- House passes VA reform compromise
- Obama admin to blame for HealthCare.gov woes, $840M cost: GAO
- Al Gore’s climate-changers at EPA hearings foiled by cool temperatures
- Army’s 3-D printed bombs will create ‘a whole new universe’ of deadly capabilities
- Hamas calls on Hezbollah to join in fight against Israel
- Senators to FIFA, others: Don’t reward Putin with the World Cup in 2018
- U.S. condemns Israeli shelling of shelter in Gaza
- Obamacare shoots premiums up by 88 percent in California
- Chicken pox outbreak puts illegal immigrant facility on lockdown
- Obama to Republicans: ‘Stop just hatin’ all the time’
Topic - Pearl Harbor
Pearl Harbor, or Pu'uloa, is a lagoon harbor on the island of Oi, west of Honolulu. Much of the harbor and surrounding lands is a United States Navy deep-water naval base. It is also the headquarters of the U.S. Pacific Fleet. The attack on Pearl Harbor by the Empire of Japan on December 7, 1941, brought the United States into World War II. - Source: Wikipedia
Simon Clark headed off to Japan to learn the language and enhance his college studies of World War II. He was excited about making his first visit to Pearl Harbor this week when he was able to take a break from his job as the caddie for Ryo Ishikawa.
The Campbell Soup Co. has apologized for a tweet by its SpaghettiOs account that marked the 72nd anniversary of the Japanese attack on Pearl Harbor with a picture of a smiling noodle holding an American flag.
September 11 was the moment when history finally caught up to America, that sparkling bright day when we lost whatever innocence still remained. Living in McLean, Va., and working as a military analyst for NBC News, I was no better prepared than anyone else. Ironies abounded: Beginning on a snowy morning in February, I had regularly taped running commentaries for an MSNBC documentary (remember them?) with a working title of "Attack on Manhattan." Focused on the unlikely idea of terrorists attacking the United States, it eerily predicted an attack on the twin towers and was scheduled to air later in September.
John Koster is not the first author to lay the Japanese bombing of Pearl Harbor largely at the feet of Soviet agents. He has, however, connected major pieces of that Soviet activity within the United States in significant detail.
Defense Secretary Leon E. Panetta warned Wednesday that a cyberattack on the United States could cause "another Pearl Harbor" by blacking out private and government electric power grids and throwing the nation into a panic.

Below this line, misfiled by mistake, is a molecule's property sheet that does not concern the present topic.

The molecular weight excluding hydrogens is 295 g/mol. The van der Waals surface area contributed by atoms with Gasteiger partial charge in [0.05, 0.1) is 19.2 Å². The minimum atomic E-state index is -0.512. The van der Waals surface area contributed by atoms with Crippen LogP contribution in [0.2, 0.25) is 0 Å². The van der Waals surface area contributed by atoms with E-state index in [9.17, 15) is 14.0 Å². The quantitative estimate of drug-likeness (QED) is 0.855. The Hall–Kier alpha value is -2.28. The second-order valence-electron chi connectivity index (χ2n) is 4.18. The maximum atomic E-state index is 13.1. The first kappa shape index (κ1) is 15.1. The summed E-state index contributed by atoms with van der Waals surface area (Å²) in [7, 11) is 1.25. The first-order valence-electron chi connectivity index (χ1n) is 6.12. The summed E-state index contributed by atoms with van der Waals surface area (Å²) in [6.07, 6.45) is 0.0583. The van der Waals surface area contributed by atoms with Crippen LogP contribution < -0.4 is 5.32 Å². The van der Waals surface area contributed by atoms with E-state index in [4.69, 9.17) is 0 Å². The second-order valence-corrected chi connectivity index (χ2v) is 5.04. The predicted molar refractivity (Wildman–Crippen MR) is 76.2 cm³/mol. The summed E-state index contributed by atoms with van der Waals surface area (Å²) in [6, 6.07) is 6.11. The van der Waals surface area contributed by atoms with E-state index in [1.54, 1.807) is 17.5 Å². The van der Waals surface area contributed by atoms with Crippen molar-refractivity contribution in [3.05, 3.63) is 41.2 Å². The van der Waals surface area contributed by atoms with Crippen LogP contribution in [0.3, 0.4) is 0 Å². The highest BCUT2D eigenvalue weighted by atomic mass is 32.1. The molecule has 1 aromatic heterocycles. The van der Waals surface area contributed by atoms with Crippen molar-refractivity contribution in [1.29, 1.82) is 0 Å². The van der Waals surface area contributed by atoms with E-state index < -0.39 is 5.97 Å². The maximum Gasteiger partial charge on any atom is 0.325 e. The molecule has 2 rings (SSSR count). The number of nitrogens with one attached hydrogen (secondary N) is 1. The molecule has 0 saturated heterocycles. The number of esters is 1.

It was during the spring of 1942 that the tide of the Pacific War began to shift — not in a battle at sea, it turned out, but in the depths of "the dungeon."
The five remaining survivors of the Doolittle Tokyo Raiders — the daring crew that led America's first military strike against the Imperial Japanese homeland, four months after the infamous sneak attack on Pearl Harbor — recognize their prominent place in history seven decades later.
As we mark the 70th anniversary of Imperial Japan's attack on Pearl Harbor of Dec. 7, 1941, America is on the verge of committing the same mistakes that helped plunge our nation into its most grievous war.
It began as an ordinary December day. People were gathered around the radio listening to a football game or planning holiday parties, not girding for battle. But on Dec. 7, 1941, when the first Associated Press report came over the radio at 2:22 p.m. Eastern Standard Time of a "bombing in Hawaii," the news was electrifying. Seventy years later, every American living now who heard it then can still tell you exactly what he was doing when he learned of the Japanese attack on Pearl Harbor.
The following is an excerpt from "Bowing to Beijing" (Regnery Publishing, Nov. 14, 2011):
Fast-forward more than a decade, to 2011. President Obama's choice for secretary of defense, Leon Panetta, tells the Senate Armed Services Committee at his confirmation hearing that the United States faces a possible "electronic Pearl Harbor." Mr. Panetta had been the CIA director for the previous two years - so he would have known.
The mystic chords of memory hold World War II in a stubborn embrace. The reminders of the war that began in Hawaii on a bright Sunday morning seven decades ago lie all about this tropical paradise.